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My most popular visual on this blog is The Early Retirement Grid. It’s a simple grid that shows how long it will take you to achieve financial independence based on the following assumptions:
- Financial independence is defined as 25 times your expected annual expenses during retirement
- You start with a net worth of $0
- You invest the difference between your post-tax income and expenses each year and earn 5% annual returns on those investments
Here’s the grid:
This grid has gained some renewed attention due to being featured in Get Rich Slowly and MarketWatch this past week. As a result, I’ve had a few readers reach out to me with a some requested additions to the grid:
- “Can you make the annual returns on the grid adjustable? Currently the grid assumes that you earn 5% annual returns. I’d like to see how the numbers change if instead you assume 3%, 7%, or some other annual rate of return.”
- “Can you make the starting net worth adjustable? Currently the grid assumes that you start with a net worth of zero. I’d like to see how the numbers change if my net worth is negative, or if I already have saved $100k, $250k, etc.”
- “Can you make the definition of financial independence adjustable? Currently the grid defines F.I. as having 25 times your annual expenses. I’d like to see how the numbers change if I only plan on saving 15 times my annual expenses before transitioning to part-time work, or 35 times my expenses if I want to live a little more lavishly once I retire.”
- “Can you make the income axis go above $100k? As a dual-income household, our annual post-tax income exceeds $100k and I’d like to see the numbers on the grid for higher incomes.”
So, I decided to make all of these additions to the existing grid. I made the starting net worth, the annual returns, and the definition of F.I. all adjustable. I also extended the income axis to go up to $200k.
You can use the interactive grid below to fiddle around with the assumptions under the pink boxes on the left-hand side of the grid:
For those interested in seeing exactly how this grid was made along with the calculations on the back end, you can download the Excel Spreadsheet for free here.
Fiddling Around with Assumptions
Let’s fiddle around with some of the assumptions of the Early Retirement Grid to see how the numbers change. For simplicity, I’ll walk through some examples using a household that earns $80k post-tax and spends $40k annually.
The Impact of Your Starting Net Worth
If we assume that this household starts with a net worth of $0, then it will take them 16.6 years to achieve financial independence:
Instead let’s suppose that this household starts out with $80,000 in debt. Let’s assume that they’ll have to pay $100,000 towards that debt once we include interest, so essentially they’re starting with a net worth of -$100,000. According to the grid, it will take them 19.4 years to achieve financial independence:
That number is actually pretty encouraging. A household that starts with a six-figure negative net worth only has to work an additional three years to hit F.I. if they’re able to consistently save and invest half of their income each year.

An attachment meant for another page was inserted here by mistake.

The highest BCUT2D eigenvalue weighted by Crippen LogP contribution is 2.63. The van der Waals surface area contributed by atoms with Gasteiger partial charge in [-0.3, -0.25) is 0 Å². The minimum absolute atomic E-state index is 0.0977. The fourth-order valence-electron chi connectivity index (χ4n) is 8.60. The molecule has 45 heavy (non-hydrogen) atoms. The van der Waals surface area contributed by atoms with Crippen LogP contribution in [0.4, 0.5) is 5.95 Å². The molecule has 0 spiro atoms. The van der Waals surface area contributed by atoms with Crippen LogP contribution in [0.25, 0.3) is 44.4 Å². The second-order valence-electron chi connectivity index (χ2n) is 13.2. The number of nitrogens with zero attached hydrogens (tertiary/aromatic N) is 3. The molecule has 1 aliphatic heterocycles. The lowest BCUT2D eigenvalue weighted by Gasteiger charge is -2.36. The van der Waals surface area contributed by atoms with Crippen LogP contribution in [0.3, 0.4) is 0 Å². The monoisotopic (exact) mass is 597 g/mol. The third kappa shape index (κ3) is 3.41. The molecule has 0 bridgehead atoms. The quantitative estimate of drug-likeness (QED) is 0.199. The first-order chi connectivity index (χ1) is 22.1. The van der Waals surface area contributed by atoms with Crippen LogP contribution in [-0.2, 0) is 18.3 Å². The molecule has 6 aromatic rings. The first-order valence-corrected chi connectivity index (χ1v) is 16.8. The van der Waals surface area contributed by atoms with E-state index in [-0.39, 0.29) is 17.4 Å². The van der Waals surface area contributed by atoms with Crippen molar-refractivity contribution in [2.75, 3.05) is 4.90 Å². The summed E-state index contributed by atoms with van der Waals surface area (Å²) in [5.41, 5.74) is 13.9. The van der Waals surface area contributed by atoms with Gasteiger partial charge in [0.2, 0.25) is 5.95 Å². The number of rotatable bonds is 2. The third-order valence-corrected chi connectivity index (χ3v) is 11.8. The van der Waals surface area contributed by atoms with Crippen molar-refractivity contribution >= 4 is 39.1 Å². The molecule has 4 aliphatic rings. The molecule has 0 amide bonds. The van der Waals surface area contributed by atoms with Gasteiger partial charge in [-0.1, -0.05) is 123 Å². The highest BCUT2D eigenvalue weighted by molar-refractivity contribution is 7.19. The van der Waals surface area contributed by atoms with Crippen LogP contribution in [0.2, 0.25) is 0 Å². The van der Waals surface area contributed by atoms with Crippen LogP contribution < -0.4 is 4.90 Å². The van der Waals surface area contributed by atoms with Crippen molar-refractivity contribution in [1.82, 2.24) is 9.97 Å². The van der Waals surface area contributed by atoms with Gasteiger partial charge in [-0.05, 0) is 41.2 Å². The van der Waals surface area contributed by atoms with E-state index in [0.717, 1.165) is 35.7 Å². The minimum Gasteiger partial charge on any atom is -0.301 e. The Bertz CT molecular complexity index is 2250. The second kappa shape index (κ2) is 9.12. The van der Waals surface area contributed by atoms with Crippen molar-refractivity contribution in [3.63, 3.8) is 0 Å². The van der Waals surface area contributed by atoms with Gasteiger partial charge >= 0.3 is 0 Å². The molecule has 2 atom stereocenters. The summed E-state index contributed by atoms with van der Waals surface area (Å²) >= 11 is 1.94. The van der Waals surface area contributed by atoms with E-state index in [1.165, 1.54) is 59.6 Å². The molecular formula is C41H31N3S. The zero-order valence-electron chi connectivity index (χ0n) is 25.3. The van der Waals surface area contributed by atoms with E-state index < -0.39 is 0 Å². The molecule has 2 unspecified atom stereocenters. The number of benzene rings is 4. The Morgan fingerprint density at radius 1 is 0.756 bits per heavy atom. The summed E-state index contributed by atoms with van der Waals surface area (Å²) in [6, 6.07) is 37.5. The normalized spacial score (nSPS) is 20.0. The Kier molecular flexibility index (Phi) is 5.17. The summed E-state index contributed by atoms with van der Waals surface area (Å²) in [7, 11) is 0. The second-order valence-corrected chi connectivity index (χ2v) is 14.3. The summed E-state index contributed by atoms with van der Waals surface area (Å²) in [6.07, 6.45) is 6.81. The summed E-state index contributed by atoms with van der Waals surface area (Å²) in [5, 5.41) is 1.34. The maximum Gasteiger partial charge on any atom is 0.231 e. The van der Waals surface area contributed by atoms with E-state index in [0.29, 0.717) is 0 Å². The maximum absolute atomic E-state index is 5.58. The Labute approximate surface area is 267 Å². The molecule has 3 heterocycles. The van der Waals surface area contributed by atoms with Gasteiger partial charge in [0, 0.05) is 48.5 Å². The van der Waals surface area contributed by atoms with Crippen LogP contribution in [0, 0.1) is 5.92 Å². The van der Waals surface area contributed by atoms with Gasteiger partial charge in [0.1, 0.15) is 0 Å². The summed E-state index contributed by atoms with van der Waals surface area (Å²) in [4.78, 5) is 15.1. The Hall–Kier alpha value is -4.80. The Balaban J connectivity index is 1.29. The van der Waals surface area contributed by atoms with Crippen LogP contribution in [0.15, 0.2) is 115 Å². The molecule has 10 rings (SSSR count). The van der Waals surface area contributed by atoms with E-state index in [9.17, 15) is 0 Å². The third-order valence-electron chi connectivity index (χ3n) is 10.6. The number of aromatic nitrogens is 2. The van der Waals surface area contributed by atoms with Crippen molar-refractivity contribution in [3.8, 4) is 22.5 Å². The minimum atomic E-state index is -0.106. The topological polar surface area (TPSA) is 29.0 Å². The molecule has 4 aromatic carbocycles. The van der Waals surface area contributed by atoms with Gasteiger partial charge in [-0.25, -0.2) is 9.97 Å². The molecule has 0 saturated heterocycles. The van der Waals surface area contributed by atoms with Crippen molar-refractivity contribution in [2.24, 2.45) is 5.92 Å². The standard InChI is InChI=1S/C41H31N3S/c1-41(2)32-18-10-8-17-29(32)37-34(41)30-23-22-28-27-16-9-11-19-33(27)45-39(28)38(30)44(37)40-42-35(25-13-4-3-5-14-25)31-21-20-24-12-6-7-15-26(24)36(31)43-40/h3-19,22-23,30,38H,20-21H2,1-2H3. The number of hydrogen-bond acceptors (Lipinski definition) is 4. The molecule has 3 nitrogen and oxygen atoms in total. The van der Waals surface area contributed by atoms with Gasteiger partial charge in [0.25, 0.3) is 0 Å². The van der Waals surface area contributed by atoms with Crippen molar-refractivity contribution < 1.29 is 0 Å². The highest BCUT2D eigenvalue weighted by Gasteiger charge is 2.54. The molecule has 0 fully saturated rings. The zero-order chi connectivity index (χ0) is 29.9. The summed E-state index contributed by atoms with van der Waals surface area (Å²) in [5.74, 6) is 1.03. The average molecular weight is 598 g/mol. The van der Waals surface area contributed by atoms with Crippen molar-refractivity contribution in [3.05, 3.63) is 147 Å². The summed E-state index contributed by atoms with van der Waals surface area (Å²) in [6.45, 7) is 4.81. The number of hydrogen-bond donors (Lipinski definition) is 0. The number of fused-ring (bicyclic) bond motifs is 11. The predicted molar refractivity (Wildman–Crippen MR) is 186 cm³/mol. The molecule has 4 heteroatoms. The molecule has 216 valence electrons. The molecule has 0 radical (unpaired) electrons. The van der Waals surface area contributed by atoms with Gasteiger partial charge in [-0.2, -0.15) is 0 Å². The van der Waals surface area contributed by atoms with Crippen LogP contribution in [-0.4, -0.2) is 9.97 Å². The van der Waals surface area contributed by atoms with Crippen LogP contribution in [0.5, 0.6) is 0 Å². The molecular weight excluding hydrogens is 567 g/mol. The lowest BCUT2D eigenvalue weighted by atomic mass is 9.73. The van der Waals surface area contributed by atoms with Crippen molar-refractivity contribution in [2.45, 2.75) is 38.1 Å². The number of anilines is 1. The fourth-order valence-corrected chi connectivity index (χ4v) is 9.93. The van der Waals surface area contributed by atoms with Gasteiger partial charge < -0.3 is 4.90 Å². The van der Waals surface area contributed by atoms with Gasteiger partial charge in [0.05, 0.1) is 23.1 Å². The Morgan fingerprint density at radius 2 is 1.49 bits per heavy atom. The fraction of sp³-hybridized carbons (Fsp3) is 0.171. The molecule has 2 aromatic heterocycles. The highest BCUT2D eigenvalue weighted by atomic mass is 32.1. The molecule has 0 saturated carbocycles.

On the flip side, let’s consider instead if this household started out with a positive net worth of $100,000. In that case, it would only take them 14.2 years to hit financial independence:
The Impact of Annual Investment Returns
Now let’s consider the impact of annual investment returns. We saw earlier that this household could achieve F.I. in 16.6 years, assuming they earn 5% annual returns.
If instead they earn just 3% annual returns, it will take them 18.9 years to hit F.I.
By earning 2% lower annual returns, they need to work for an additional 2.3 years to hit their F.I. number.
Consider instead if they earn 7% annual returns, which is roughly the S&P 500 long-term annual average rate of return. In this case, they’d be able to reach F.I. in 15 years:
Note: A household that saves and invests 50% of their income at a 7% annual rate of return can achieve F.I. in 15 years at any income level.
And just for kicks, let’s consider if this household earned pathetic 1% annual investment returns. In this case, it would take them 22.4 years to reach F.I.
The Impact of Your Target Net Worth
I’ve written before about how saving up 25 times your annual expenses and never working again might not be optimal for your happiness. For many people, their goal isn’t to save up enough money to never work again, but rather to save up enough to feel comfortable with transitioning to part-time work or simply a lower-paying role where they have more freedom in their life.
For these people, it might be interesting to see how long it would take them to save up just 15 or 20 times their annual expenses.
Using the same household as before that earns $80k post-tax and spends $40k annually, suppose they only wanted to save up 20 times their annual expenses. In this case, it would take them 14.2 years to do so:
And if this same household wanted to save up just 15 times their annual expenses, it would only take them 11.5 years:
It’s fascinating to see how changing the assumptions of the grid can have an impact on the number of years it takes to achieve financial independence.
Feel free to fiddle around with the numbers in the interactive grid above or download the actual spreadsheet I used to create the grid.
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